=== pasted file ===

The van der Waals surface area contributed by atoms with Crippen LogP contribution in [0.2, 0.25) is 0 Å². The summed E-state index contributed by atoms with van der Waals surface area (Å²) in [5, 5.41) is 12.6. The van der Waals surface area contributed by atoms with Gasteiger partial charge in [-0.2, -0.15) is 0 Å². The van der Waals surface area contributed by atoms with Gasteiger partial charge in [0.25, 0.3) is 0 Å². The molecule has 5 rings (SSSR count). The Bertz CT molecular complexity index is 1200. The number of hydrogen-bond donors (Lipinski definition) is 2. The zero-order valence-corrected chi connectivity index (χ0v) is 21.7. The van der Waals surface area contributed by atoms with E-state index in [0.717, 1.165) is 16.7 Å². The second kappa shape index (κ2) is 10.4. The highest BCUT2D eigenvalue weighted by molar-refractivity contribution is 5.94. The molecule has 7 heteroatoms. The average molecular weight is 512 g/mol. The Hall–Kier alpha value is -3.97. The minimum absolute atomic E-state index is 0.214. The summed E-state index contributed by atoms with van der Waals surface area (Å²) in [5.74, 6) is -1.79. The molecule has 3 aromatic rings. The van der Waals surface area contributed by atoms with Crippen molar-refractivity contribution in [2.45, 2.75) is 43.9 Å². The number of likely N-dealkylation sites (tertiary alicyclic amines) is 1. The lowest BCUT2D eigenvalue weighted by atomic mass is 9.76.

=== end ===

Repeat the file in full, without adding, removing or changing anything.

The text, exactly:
The van der Waals surface area contributed by atoms with Crippen LogP contribution in [0.2, 0.25) is 0 Å². The summed E-state index contributed by atoms with van der Waals surface area (Å²) in [5, 5.41) is 12.6. The van der Waals surface area contributed by atoms with Gasteiger partial charge in [-0.2, -0.15) is 0 Å². The van der Waals surface area contributed by atoms with Gasteiger partial charge in [0.25, 0.3) is 0 Å². The molecule has 5 rings (SSSR count). The Bertz CT molecular complexity index is 1200. The number of hydrogen-bond donors (Lipinski definition) is 2. The zero-order valence-corrected chi connectivity index (χ0v) is 21.7. The van der Waals surface area contributed by atoms with E-state index in [0.717, 1.165) is 16.7 Å². The second kappa shape index (κ2) is 10.4. The highest BCUT2D eigenvalue weighted by molar-refractivity contribution is 5.94. The molecule has 7 heteroatoms. The average molecular weight is 512 g/mol. The Hall–Kier alpha value is -3.97. The minimum absolute atomic E-state index is 0.214. The summed E-state index contributed by atoms with van der Waals surface area (Å²) in [5.74, 6) is -1.79. The molecule has 3 aromatic rings. The van der Waals surface area contributed by atoms with Crippen molar-refractivity contribution in [2.45, 2.75) is 43.9 Å². The number of likely N-dealkylation sites (tertiary alicyclic amines) is 1. The lowest BCUT2D eigenvalue weighted by atomic mass is 9.76.